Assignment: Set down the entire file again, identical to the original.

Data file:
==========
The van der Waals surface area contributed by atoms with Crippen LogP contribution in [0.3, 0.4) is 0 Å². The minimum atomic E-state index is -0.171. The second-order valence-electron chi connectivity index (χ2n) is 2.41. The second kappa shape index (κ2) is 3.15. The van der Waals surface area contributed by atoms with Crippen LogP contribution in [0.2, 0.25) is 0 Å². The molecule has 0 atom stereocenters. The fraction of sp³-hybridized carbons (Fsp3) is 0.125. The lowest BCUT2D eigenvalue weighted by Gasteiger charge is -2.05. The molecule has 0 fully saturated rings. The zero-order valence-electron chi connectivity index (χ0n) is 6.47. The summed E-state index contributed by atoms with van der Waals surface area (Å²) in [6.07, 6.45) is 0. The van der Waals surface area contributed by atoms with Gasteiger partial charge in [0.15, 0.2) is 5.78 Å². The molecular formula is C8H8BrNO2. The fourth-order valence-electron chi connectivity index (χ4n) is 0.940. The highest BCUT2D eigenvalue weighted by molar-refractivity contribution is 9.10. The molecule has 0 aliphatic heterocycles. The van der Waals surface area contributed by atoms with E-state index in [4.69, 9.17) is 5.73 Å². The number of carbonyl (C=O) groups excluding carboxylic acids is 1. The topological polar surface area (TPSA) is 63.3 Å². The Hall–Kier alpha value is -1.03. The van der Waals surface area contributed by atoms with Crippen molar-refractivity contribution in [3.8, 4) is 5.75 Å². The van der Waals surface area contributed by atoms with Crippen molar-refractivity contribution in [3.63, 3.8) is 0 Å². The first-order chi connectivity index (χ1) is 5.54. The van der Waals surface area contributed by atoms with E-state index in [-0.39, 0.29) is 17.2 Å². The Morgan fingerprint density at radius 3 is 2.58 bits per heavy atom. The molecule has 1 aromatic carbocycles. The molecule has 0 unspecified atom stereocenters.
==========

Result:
The van der Waals surface area contributed by atoms with Crippen LogP contribution in [0.3, 0.4) is 0 Å². The minimum atomic E-state index is -0.171. The second-order valence-electron chi connectivity index (χ2n) is 2.41. The second kappa shape index (κ2) is 3.15. The van der Waals surface area contributed by atoms with Crippen LogP contribution in [0.2, 0.25) is 0 Å². The molecule has 0 atom stereocenters. The fraction of sp³-hybridized carbons (Fsp3) is 0.125. The lowest BCUT2D eigenvalue weighted by Gasteiger charge is -2.05. The molecule has 0 fully saturated rings. The zero-order valence-electron chi connectivity index (χ0n) is 6.47. The summed E-state index contributed by atoms with van der Waals surface area (Å²) in [6.07, 6.45) is 0. The van der Waals surface area contributed by atoms with Gasteiger partial charge in [0.15, 0.2) is 5.78 Å². The molecular formula is C8H8BrNO2. The fourth-order valence-electron chi connectivity index (χ4n) is 0.940. The highest BCUT2D eigenvalue weighted by molar-refractivity contribution is 9.10. The molecule has 0 aliphatic heterocycles. The van der Waals surface area contributed by atoms with E-state index in [4.69, 9.17) is 5.73 Å². The number of carbonyl (C=O) groups excluding carboxylic acids is 1. The topological polar surface area (TPSA) is 63.3 Å². The Hall–Kier alpha value is -1.03. The van der Waals surface area contributed by atoms with Crippen molar-refractivity contribution in [3.8, 4) is 5.75 Å². The van der Waals surface area contributed by atoms with Crippen molar-refractivity contribution in [3.63, 3.8) is 0 Å². The first-order chi connectivity index (χ1) is 5.54. The van der Waals surface area contributed by atoms with E-state index in [-0.39, 0.29) is 17.2 Å². The Morgan fingerprint density at radius 3 is 2.58 bits per heavy atom. The molecule has 1 aromatic carbocycles. The molecule has 0 unspecified atom stereocenters.